Similar to the U.S. Open, the British Open is oftentimes more about about survival than simply sheer talent. The golfers who best navigate the challenging Royal Lytham & St. Annes course in England â€” while dealing with everything from changing temperatures, rain and wind â€” will be in the running at the end. And oftentimes, that is not always a household name or a golfer ranked in the sports top 10.
How better to explain Darren Clarke’s surprising win a year ago? OrÂ Louis Oosthuizen’s in 2010 after failing to make the Open cut the three years before? Or Todd Hamilton’s in 2004? Or Ben Curtis’ in 2003? While top-ranked golfers like Stewart Cink (2009),Â PĂˇdraig Harrington (2007-08) andÂ Tiger Woods (2005-06) have won this event, its history of rewarding the underdog since its inception in 1860 makes it a must-see for even casual golf fans.
And even though it’s been well documented that the Jug is up for grabs, there always has to be favorites, right? And slump or no slump, that conversation has to start with Tiger Woods.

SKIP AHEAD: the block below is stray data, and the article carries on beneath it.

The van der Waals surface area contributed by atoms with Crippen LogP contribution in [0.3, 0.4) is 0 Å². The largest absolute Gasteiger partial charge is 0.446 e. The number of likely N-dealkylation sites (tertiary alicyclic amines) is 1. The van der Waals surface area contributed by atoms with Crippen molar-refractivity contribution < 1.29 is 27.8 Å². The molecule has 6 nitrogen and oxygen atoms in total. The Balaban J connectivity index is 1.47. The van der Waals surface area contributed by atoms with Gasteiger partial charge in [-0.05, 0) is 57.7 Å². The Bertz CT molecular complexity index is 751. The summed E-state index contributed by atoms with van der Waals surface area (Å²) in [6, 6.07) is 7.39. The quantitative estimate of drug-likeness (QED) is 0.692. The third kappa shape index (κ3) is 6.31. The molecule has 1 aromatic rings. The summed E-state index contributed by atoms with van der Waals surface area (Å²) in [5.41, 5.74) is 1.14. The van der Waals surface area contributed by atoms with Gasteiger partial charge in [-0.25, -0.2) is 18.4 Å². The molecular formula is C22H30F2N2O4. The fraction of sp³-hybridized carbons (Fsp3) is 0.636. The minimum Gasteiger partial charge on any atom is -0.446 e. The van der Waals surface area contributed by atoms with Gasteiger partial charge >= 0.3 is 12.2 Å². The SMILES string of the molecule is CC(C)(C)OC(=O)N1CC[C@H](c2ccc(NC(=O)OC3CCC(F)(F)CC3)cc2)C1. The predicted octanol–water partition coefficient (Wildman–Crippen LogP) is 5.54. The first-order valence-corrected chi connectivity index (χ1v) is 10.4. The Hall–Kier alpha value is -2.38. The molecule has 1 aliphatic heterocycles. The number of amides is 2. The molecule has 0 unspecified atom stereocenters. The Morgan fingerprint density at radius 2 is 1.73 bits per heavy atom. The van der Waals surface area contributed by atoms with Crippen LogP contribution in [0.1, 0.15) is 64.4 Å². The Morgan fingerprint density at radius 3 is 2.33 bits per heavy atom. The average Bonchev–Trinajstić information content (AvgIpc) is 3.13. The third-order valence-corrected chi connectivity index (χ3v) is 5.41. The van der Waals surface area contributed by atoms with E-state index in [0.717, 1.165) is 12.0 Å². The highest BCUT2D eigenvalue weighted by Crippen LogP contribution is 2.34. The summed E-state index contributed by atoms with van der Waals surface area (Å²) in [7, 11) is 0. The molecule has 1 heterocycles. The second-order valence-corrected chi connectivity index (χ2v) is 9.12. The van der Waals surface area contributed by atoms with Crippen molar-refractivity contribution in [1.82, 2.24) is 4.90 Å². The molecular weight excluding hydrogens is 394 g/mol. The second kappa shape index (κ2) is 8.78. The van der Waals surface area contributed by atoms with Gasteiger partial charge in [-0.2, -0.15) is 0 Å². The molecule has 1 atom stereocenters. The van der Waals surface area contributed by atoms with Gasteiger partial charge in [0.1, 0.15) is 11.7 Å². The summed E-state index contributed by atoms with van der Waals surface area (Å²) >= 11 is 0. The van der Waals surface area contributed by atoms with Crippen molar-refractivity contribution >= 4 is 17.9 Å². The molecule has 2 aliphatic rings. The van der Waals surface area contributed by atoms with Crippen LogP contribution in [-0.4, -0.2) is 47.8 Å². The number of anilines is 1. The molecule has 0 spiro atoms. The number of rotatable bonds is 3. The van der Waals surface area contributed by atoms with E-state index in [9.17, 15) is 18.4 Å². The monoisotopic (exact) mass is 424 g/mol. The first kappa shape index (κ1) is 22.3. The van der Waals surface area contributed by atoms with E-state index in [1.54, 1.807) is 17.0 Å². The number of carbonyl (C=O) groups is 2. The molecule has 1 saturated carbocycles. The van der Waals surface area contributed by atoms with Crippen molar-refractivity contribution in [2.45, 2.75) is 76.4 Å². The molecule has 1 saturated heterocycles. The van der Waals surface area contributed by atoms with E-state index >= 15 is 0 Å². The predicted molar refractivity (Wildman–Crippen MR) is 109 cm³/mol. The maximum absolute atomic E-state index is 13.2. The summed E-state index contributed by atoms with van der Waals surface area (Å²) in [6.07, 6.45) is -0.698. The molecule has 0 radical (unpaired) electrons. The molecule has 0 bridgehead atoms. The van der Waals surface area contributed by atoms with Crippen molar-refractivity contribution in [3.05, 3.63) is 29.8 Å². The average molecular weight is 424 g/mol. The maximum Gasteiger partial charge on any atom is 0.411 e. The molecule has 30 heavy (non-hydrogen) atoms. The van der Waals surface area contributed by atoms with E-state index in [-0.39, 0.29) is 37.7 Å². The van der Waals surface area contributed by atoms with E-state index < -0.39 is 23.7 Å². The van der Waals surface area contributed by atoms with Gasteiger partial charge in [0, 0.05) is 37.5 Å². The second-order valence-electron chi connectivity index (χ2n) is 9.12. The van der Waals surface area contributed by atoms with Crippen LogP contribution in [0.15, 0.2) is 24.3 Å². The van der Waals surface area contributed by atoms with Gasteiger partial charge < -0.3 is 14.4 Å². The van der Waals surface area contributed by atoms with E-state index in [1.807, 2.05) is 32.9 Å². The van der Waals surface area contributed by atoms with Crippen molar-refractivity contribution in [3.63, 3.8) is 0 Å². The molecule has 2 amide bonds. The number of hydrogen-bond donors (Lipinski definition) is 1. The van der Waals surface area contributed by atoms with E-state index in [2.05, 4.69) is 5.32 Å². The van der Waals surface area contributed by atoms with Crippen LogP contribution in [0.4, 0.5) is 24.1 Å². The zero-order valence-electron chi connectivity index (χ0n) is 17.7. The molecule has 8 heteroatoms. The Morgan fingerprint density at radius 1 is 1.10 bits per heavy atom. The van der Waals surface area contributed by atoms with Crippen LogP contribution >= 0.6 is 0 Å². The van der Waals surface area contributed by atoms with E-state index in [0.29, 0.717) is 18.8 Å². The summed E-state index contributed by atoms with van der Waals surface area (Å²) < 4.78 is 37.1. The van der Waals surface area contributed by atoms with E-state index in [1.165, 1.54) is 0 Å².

Given that Woods hasn’t won a major since the 2008 U.S. Open, I feel kind of like a broken record picking him to be in the thick of things Sunday; but it’s hard to discount one of the greatest golfers ever against a field of very good but inconsistent challengers. McIlroy, Bubba Watson and Phil Mickelson all stand a good chance, but I said the same thing last month before McIlroy and Watson failed to even make the cut at the Open.
Assuming that Americans Watson, Mickelson and Dustin Johnson come up short due to their inconsistency off the tee, that essentially leaves Tiger and a bunch of Europeans left to battle it out. Amongst those are Harrington, Oosthuizen,Â Lee Westwood, Luke Donald, Francesco Molinari, Justin Rose, Martin Kaymer, Adam Scott and Sergio Garcia.
One thing is for sure: With four playoffs in the last 10 years (2009, 2007, 2004, 2002), those tuning in over the next four days are guaranteed to see some great golf.